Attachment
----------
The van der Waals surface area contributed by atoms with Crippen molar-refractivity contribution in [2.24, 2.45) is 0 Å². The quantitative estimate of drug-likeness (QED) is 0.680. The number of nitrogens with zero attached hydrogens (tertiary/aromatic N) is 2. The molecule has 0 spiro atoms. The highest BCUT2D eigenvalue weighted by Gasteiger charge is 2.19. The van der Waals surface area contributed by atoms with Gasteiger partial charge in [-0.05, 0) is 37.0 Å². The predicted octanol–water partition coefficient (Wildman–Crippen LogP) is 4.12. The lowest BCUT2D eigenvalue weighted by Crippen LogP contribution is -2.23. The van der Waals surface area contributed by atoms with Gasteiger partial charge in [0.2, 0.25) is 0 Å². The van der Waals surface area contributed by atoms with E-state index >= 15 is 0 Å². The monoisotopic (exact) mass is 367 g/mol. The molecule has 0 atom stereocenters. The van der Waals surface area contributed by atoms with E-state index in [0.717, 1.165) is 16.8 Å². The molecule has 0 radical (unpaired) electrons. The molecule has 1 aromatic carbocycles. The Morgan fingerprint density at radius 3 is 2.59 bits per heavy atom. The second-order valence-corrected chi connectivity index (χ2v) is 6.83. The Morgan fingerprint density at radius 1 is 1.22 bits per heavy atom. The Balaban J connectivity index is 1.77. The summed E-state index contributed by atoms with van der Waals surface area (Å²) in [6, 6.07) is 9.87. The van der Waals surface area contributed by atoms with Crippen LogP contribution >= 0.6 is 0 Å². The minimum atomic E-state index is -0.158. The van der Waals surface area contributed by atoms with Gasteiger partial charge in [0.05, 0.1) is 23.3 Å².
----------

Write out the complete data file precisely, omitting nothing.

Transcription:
The van der Waals surface area contributed by atoms with Crippen molar-refractivity contribution in [2.24, 2.45) is 0 Å². The quantitative estimate of drug-likeness (QED) is 0.680. The number of nitrogens with zero attached hydrogens (tertiary/aromatic N) is 2. The molecule has 0 spiro atoms. The highest BCUT2D eigenvalue weighted by Gasteiger charge is 2.19. The van der Waals surface area contributed by atoms with Gasteiger partial charge in [-0.05, 0) is 37.0 Å². The predicted octanol–water partition coefficient (Wildman–Crippen LogP) is 4.12. The lowest BCUT2D eigenvalue weighted by Crippen LogP contribution is -2.23. The van der Waals surface area contributed by atoms with Gasteiger partial charge in [0.2, 0.25) is 0 Å². The van der Waals surface area contributed by atoms with E-state index >= 15 is 0 Å². The monoisotopic (exact) mass is 367 g/mol. The molecule has 0 atom stereocenters. The van der Waals surface area contributed by atoms with E-state index in [0.717, 1.165) is 16.8 Å². The molecule has 0 radical (unpaired) electrons. The molecule has 1 aromatic carbocycles. The Morgan fingerprint density at radius 3 is 2.59 bits per heavy atom. The second-order valence-corrected chi connectivity index (χ2v) is 6.83. The Morgan fingerprint density at radius 1 is 1.22 bits per heavy atom. The Balaban J connectivity index is 1.77. The summed E-state index contributed by atoms with van der Waals surface area (Å²) in [6, 6.07) is 9.87. The van der Waals surface area contributed by atoms with Crippen LogP contribution >= 0.6 is 0 Å². The minimum atomic E-state index is -0.158. The van der Waals surface area contributed by atoms with Gasteiger partial charge in [0.05, 0.1) is 23.3 Å².